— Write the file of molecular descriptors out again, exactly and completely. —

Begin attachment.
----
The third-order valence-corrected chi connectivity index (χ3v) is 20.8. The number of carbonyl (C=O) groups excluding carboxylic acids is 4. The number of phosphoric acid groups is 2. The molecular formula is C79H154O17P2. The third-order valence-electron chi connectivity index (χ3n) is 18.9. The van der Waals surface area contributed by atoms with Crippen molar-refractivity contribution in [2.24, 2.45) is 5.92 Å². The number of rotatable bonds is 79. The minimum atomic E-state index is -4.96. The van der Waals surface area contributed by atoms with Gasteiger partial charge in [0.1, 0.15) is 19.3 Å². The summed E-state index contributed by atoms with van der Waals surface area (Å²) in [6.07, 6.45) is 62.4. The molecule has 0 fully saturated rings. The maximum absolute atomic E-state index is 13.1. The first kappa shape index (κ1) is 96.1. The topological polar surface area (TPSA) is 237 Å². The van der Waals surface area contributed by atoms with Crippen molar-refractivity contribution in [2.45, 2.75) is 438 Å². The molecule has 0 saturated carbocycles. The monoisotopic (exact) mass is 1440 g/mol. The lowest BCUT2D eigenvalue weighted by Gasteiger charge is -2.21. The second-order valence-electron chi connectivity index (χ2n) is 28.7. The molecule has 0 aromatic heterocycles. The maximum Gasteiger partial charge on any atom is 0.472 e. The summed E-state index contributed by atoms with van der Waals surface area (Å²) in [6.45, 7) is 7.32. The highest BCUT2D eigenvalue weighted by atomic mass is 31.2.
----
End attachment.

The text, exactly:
The third-order valence-corrected chi connectivity index (χ3v) is 20.8. The number of carbonyl (C=O) groups excluding carboxylic acids is 4. The number of phosphoric acid groups is 2. The molecular formula is C79H154O17P2. The third-order valence-electron chi connectivity index (χ3n) is 18.9. The van der Waals surface area contributed by atoms with Crippen molar-refractivity contribution in [2.24, 2.45) is 5.92 Å². The number of rotatable bonds is 79. The minimum atomic E-state index is -4.96. The van der Waals surface area contributed by atoms with Gasteiger partial charge in [0.1, 0.15) is 19.3 Å². The summed E-state index contributed by atoms with van der Waals surface area (Å²) in [6.07, 6.45) is 62.4. The molecule has 0 fully saturated rings. The maximum absolute atomic E-state index is 13.1. The first kappa shape index (κ1) is 96.1. The topological polar surface area (TPSA) is 237 Å². The van der Waals surface area contributed by atoms with Crippen molar-refractivity contribution in [2.45, 2.75) is 438 Å². The molecule has 0 saturated carbocycles. The monoisotopic (exact) mass is 1440 g/mol. The lowest BCUT2D eigenvalue weighted by Gasteiger charge is -2.21. The second-order valence-electron chi connectivity index (χ2n) is 28.7. The molecule has 0 aromatic heterocycles. The maximum Gasteiger partial charge on any atom is 0.472 e. The summed E-state index contributed by atoms with van der Waals surface area (Å²) in [6.45, 7) is 7.32. The highest BCUT2D eigenvalue weighted by atomic mass is 31.2.